|"I think that the American people are generally ingenuous and warm, with a generous human spirit," says Ricardo.|
With a literacy rate estimated at 98 percent (well above the U.S. rate,) the Cuban people are highly educated and a hard working population, oozing with national pride that has little or nothing to do with politics. Contrary to U.S. media mythology, the majority of Cubans have no desire to leave their homeland, but rather they hope and pray for economic improvements that will allow their country to prosper someday.
For more than four decades, the Cuban economy has experienced an endless cycle of change, forced to adapt to a series of external circumstances that have threatened the country's survival. The post-revolutionary U.S. embargo , a punishment that remains in place nearly 45 years later, was just the first in a series of devastating blows that Cubans were forced to endure. After the breakup of the U.S.S.R., and the withdrawal of Soviet support, Cubans turned their economic focus towards sugar production. When the bottom dropped out of the world sugar market, the Cuban economy was once again forced to change.
Residential street in Havana
Ricardo, a 63-year-old veteran of Cuba's thriving film industry, has experienced the gamut of economic change. He was a young man with high hopes when the revolution promised political change, but he has grown discouraged over the years with the inability of Cuba to reach its full potential. "I feel that the Government of the United States responds, in a bullying manner, to its interests as a capitalist nation, and as an exploitative and imperialist country," he says. "They continue to use a show of force and fascist violence while advocating peace and fictitious democracy."
The feeling that there is a direct correlation between U.S. Government policy and the fate of Cuba's economy over the past four decades is shared by younger generations as well, including Orlando, a tourism employee half Ricardo's age. "To understand Cuban history, you need to know what it was like here in 1958, 1980, and now," he says. "But no matter how you look at it, it has always been about the Americans."
Recent years have seen Cuba's doors swing open to tourism, particularly from Canada. In 2002, more than 350,000 Canadians visited the island, with residents of Spain, Italy, the United Kingdom, and even the United States contributing to tourism. Conservative estimates project that the tourism sector expects 10 percent annual growth in coming years. There has also been an influx of foreign investment, but U.S. Government interference continues to be the focus of economic discussions among the general population. The U.S. could easily bridge 90 miles of water with every consumer good desirable. However, the U.S. refuses to help while it occupies Cuba for military storage.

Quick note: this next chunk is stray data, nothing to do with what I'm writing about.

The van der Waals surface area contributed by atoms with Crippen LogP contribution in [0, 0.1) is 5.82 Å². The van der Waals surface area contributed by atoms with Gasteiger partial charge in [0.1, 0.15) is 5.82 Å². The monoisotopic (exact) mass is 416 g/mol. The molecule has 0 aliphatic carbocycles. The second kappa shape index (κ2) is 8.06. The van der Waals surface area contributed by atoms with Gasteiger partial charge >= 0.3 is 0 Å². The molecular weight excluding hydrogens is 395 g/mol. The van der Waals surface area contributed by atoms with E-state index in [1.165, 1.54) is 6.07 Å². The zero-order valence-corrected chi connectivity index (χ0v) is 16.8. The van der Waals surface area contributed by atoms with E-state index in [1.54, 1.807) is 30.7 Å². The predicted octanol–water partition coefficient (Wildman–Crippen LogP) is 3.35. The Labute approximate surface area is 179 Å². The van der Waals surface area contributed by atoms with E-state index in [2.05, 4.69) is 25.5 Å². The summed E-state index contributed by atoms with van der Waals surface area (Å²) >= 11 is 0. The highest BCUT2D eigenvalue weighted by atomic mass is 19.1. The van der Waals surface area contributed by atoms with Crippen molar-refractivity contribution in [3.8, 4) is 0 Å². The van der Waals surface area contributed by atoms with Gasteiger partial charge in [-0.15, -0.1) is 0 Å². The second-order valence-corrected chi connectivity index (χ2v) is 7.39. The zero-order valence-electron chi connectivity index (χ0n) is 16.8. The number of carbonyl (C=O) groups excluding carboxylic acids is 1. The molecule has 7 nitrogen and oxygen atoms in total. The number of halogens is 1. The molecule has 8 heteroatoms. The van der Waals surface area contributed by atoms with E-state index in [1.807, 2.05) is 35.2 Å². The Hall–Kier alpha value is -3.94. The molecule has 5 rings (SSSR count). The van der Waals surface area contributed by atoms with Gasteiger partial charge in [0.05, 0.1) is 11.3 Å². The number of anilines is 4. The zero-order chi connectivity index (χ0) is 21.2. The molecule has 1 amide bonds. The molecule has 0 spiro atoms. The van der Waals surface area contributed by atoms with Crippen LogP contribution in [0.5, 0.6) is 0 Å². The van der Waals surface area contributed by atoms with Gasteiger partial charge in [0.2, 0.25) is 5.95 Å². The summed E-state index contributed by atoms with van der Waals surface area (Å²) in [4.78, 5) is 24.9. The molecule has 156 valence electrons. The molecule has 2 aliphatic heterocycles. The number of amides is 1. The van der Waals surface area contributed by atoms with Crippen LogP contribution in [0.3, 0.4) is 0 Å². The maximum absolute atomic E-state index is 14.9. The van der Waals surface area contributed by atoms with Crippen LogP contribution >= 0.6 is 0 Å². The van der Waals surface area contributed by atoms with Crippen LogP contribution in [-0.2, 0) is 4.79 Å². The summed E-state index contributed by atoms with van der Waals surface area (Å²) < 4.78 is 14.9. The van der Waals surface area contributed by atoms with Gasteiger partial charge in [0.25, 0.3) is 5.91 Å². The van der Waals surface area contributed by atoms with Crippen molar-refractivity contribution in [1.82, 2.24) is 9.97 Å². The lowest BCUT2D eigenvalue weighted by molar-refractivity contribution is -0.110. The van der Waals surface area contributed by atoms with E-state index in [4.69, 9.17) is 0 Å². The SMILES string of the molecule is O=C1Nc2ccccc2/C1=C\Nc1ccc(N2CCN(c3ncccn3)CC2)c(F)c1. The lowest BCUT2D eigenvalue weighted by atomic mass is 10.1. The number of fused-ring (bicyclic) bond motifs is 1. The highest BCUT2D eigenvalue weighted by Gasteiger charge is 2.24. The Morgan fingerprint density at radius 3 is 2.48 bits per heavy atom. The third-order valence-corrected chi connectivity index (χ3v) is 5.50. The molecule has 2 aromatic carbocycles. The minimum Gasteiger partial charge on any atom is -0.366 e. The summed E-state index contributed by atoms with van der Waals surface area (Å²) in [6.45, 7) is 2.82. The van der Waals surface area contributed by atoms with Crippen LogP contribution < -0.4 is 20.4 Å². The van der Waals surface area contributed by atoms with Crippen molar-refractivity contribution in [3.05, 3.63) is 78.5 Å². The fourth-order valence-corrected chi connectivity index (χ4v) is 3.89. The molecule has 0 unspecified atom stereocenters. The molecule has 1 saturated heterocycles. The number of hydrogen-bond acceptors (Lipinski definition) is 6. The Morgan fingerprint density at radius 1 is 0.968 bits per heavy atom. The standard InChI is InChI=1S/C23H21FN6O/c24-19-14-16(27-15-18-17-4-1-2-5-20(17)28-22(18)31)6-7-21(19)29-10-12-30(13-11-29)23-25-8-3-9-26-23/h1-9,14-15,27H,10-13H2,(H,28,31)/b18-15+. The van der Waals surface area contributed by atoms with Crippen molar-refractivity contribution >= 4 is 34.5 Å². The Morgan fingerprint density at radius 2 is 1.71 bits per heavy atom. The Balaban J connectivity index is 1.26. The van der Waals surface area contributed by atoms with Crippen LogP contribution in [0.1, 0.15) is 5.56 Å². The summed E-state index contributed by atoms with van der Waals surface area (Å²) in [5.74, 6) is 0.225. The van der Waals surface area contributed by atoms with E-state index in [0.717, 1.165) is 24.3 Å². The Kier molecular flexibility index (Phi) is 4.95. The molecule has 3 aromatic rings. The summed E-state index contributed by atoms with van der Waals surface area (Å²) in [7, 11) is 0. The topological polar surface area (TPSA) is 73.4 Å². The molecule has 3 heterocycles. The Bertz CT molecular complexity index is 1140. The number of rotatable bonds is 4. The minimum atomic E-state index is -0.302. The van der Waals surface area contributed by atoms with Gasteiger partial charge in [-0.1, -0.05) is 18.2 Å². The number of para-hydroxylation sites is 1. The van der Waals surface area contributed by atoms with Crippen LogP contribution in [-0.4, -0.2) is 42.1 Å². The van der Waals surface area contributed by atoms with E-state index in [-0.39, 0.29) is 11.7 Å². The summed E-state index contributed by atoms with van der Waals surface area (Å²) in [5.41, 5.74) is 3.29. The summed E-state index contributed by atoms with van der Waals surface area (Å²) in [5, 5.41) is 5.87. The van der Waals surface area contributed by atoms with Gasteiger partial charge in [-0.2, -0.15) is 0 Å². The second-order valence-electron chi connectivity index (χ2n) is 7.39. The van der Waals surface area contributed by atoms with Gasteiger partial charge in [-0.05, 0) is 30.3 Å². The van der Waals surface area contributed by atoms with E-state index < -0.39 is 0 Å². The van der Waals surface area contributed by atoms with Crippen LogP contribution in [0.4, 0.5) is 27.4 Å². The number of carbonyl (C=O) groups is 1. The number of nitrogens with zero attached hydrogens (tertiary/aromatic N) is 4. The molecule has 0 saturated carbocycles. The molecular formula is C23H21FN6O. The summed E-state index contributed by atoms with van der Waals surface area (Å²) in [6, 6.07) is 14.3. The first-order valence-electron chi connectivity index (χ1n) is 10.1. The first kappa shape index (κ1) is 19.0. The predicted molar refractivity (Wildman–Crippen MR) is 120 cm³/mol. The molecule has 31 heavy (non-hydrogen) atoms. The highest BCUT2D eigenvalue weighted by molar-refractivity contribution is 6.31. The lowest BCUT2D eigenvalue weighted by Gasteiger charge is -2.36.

Outdoor cafe in Havana
U.S. actions have bred feelings of contempt and a deep distrust for the policies of the U.S. Government. Cubans offer varying degrees of exception to U.S. policy as they struggle to understand why they are being punished. "The embargo has been an abusive process," says Ricardo. "First of all, it is inhuman, but it is also an overwhelming expression of political arrogance on the part of the [U.S.] government."
But with a return of tourism, some Cubans despair at the resurgence of a supply and demand for black market goodies sought by the island's foreign guests. "Tourism is now our lifeline, necessitated by the U.S. embargo ," said Orlando. "But tourism has also brought back prostitution and drugs, and that is a direct result of the U.S. embargo ."
Perceptions about the role that U.S. foreign policy has played in thwarting Cuba's economic progress run deep, and some feel that the embargo is just the tip of the iceberg. Many feel that the U.S. Government's influence runs so deep that its power can be felt in all levels of negotiations between Cuba and the outside world. "The embargo alone has been hurtful to the Cuban people, but it goes far beyond that," says Pavel, a 31-year-old employee of Cuba's External Investment branch. "The U.S. Government has used its global dominance to control world bodies like the IMF and the World Bank, and they have used their influence to prevent those institutions from assisting us. Instead of just lending Cuba money, with terms clearly established for repayment, these organizations always attach stipulations as to how we must spend the money, and what changes need to be made internally."
There is also an element of fear and uncertainty that runs through some segments of the general population, summed up by the feelings of Luisa, a 48-year-old pharmacy worker. "The United States Government is very forceful. Just look at what they have done in places like Panama, Grenada, and now Iraq," she says. "They invade countries that don't agree with them, and perhaps they will do the same in Cuba one day."
Despite overwhelming animosity and distrust toward the U.S. Government, there is an equally overwhelming distinction between Cuban perceptions of the Government and U.S. citizens. "I think that the American people are generally ingenuous and warm, with a generous human spirit," says Ricardo. "But I think that they are also victims of the disinformation and manipulation of their government and its system." Orlando shares that assessment. "I think that the American people have a much broader view of Cuba than their government has," he says. "There is no dislike between the Cuban and American people, and I think that many U.S. citizens would like to visit this country."
"From what I have seen, I think that the American people are often in disagreement with their government's actions," adds Luisa. "The Government is supposed to serve the interests of their people, but I think the U.S. Government often misleads them."